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Downing Street has insisted there is no change in the Government's policy on the public sector pay cap, after Boris Johnson added to mounting Cabinet pressure on Theresa May and Chancellor Philip Hammond to ease the 1% limit on annual rises.
A Government source said the Foreign Secretary wants a wage boost for public sector workers and believes the recommendations of independent pay review bodies which back increases should be followed.
Mr Johnson "strongly believes" a public sector pay rise can be done in a "responsible way" which will not put undue pressure on the public finances, the source said, with the Chancellor still aiming to wipe out the deficit by the middle of the next decade.
Pressure is mounting on the Prime Minister and Mr Hammond to relax austerity, with several Tory MPs calling for an end to the pay cap after the party disastrously lost its majority in the General Election to anti-austerity Labour, which has pledged to scrap the 1% ceiling.
Mr Johnson's views go further than those stated by his old adversary and Cabinet colleague Michael Gove, who said the Government has "got to listen" to the pay review bodies, one of which has already recommended a pay rise for NHS workers this year.
The Government source said: "The Foreign Secretary supports the idea of public sector workers getting a better pay deal and believes the pay review recommendations are right.
"He also strongly believes the rises can be done in a responsible way and without causing fiscal pressures."
Mrs May's official spokesman told reporters: "The position is exactly as it was set out last week, in that there are pay review bodies reporting.
"We have responded to some, and we will respond to others in due course, as is normal later this year."
Recommendations for 1% pay rises for 2017/18 for nurses, doctors, dentists and members of the armed forces have already been accepted by ministers, but further recommendations are still to come from review bodies dealing with teachers, police, senior civil servants and prison officers, potentially allowing Mr Hammond to be more generous to these groups in his autumn Budget.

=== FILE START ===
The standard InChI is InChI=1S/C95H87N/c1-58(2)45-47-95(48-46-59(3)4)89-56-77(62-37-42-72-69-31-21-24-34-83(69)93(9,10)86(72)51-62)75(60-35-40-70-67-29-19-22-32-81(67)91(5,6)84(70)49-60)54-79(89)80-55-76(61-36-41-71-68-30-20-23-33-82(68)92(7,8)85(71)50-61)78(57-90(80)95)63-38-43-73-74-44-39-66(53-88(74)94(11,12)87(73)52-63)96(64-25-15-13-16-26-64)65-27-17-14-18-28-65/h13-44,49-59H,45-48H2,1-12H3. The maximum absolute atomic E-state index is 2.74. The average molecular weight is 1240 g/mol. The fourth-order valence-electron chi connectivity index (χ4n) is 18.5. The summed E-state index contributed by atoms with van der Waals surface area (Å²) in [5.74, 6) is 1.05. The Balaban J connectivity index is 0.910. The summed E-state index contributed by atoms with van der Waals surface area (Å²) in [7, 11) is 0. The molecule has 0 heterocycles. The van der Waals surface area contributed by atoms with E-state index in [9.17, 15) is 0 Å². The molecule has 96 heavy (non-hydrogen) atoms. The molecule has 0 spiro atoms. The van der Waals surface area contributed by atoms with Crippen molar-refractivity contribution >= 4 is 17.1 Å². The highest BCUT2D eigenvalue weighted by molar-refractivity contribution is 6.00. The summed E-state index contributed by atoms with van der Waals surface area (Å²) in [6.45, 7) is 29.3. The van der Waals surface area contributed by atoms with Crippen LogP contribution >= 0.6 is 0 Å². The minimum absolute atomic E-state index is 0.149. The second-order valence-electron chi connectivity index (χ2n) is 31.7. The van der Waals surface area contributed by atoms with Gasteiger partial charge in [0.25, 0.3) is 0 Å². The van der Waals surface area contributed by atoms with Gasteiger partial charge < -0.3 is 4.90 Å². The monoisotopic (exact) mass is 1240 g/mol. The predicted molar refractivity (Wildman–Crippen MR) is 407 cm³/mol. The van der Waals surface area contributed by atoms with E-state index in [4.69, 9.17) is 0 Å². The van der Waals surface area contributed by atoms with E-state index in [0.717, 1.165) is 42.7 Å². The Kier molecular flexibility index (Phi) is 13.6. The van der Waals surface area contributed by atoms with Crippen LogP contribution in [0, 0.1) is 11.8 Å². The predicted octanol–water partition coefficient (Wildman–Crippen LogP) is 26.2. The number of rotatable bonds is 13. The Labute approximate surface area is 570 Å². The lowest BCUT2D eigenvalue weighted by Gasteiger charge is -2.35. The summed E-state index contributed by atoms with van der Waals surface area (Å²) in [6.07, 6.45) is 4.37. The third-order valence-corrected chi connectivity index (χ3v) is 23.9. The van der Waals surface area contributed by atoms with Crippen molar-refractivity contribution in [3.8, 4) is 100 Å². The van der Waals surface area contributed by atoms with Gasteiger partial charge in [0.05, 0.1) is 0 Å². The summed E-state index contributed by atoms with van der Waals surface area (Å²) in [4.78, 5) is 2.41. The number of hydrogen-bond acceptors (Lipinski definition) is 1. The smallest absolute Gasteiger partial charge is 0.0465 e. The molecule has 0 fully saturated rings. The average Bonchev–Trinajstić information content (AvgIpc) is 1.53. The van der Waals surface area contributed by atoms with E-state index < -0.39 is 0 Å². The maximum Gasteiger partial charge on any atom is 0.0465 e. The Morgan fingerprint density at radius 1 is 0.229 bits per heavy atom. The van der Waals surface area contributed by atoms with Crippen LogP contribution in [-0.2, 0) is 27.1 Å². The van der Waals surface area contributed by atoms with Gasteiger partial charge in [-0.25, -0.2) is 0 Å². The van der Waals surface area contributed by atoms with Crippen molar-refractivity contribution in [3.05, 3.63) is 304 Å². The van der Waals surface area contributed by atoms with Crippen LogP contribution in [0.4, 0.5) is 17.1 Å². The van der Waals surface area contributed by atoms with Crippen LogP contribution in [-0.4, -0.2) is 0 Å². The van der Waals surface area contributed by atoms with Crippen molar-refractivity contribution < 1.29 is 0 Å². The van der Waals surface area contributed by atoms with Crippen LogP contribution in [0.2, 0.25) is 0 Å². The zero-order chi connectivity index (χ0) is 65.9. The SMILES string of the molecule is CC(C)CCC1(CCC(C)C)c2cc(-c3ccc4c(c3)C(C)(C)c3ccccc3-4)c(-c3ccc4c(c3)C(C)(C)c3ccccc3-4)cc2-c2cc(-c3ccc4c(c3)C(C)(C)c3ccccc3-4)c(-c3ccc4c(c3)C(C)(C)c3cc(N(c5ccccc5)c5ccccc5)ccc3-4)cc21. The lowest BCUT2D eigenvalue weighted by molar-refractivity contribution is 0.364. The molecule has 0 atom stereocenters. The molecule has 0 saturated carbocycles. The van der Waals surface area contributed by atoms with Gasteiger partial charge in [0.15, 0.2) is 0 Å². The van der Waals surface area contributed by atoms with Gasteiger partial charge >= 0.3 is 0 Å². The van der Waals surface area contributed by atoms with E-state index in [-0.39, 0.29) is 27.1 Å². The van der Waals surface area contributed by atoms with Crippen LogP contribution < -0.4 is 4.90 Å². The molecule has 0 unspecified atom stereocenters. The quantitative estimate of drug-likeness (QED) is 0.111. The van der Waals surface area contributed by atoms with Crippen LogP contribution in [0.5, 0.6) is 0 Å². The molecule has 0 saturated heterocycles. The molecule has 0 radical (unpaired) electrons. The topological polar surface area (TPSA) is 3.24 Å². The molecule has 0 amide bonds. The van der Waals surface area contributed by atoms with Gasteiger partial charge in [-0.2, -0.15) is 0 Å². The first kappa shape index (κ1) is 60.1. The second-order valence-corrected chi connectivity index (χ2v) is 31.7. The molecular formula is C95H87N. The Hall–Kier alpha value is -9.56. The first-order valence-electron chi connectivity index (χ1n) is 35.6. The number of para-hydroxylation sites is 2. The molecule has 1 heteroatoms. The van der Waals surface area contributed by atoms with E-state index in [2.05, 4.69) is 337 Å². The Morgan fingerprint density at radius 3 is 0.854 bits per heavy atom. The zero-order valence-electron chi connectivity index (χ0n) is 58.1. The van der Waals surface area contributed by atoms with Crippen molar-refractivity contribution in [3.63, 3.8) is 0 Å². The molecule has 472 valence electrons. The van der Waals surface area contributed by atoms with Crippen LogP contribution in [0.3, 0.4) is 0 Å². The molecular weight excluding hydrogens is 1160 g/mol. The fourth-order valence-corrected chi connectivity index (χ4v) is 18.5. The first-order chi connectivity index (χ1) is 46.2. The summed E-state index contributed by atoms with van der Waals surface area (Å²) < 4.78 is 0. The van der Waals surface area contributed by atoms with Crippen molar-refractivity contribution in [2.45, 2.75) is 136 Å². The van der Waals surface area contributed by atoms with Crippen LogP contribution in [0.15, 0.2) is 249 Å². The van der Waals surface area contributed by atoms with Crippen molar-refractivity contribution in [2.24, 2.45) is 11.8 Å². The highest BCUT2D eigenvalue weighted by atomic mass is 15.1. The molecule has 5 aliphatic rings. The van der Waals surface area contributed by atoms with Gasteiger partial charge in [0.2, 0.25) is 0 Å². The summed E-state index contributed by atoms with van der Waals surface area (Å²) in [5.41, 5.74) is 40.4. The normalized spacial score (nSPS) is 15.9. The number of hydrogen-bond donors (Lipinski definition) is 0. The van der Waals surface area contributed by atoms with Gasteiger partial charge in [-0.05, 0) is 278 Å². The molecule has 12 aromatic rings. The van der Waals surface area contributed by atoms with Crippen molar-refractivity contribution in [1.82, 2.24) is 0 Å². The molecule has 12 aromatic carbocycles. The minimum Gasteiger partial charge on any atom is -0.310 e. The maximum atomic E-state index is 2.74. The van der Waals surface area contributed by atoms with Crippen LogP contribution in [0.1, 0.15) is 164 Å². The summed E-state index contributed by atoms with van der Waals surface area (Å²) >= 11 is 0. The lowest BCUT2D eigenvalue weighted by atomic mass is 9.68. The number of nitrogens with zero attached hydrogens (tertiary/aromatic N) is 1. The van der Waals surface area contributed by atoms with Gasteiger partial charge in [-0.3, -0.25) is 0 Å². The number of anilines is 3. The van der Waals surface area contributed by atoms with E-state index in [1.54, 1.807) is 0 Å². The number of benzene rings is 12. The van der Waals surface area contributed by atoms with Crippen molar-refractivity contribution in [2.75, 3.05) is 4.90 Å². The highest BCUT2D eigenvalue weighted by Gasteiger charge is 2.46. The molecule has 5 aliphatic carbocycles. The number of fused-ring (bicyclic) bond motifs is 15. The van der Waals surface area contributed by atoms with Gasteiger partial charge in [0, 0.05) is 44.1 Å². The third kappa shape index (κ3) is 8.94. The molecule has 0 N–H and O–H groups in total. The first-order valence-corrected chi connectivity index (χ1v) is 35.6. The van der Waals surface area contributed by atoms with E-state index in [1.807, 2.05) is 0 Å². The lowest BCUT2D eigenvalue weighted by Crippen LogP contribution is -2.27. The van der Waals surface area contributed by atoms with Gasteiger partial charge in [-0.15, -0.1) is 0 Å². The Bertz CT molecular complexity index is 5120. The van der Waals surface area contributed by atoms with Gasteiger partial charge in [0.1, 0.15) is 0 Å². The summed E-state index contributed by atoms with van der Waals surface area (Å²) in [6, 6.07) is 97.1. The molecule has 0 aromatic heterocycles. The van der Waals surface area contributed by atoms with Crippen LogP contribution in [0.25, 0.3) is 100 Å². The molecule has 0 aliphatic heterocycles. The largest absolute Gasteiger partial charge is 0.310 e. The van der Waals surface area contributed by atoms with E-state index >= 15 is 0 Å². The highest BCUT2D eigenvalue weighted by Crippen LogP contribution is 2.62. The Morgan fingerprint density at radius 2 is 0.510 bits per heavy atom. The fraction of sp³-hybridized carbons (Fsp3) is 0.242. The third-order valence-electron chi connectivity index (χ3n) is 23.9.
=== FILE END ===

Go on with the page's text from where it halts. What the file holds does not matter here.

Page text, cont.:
Asked whether it would be open to the Chancellor retrospectively to reopen decisions taken earlier this year, the PM's spokesman replied: "These are the settlements for 2017/18."
Increasing public sector pay would boost the earnings of 5.1 million workers, including 1.6 million in the NHS and 1.5 million in public education, according to the Institute For Fiscal Studies (IFS). It is likely to cost billions of pounds.
In a Sunday broadcast interview, Mr Gove said it is the Government's "collective view" to "respect the integrity" of pay review bodies and suggested he was "suppressing" his own opinion on austerity.
In March, the NHS pay review body highlighted "widespread concerns" about recruitment, retention and motivation among employers and staff and said "we are approaching the point when the current pay policy will require some modification, and greater flexibility, within the NHS".
Health Secretary Jeremy Hunt will reportedly cite the report while demanding the pay cap is scrapped for NHS workers.
Conservative MP Maria Caulfield, a former nurse, said she had found the pay cap "extremely difficult" and most nurses worked extra shifts to make ends meet.
She told BBC Radio 4's Today programme: "It's a difficult, stressful, responsible job and if people aren't paid enough so they can make ends meet they will go and do something else.
"I think there is resentment building and not just in nursing, but across the public sector, that frontline staff have carried these services for the last seven years and if there is no recognition of that and no pay coming forward to recognise that then that's when the resentment builds," she added.
Tory former work and pensions secretary Stephen Crabb said Ms Caulfield had made a "compelling" case for a pay hike.
But Conservative former chancellor Lord Lamont said it was wrong for Cabinet ministers to "gang up" on Mr Hammond.
He told Today: "I think it is making his position, which is always very difficult, very very awkward indeed."
The Tory peer said austerity was "just another word for living within ones means".
"It's not really austerity," he added.
"People are talking about austerity as though it were an issue of too many repeats on television or they had got tired of watching Poldark and wanted a better programme
"This is not a choice. It is unavoidable that we have restraint on public spending."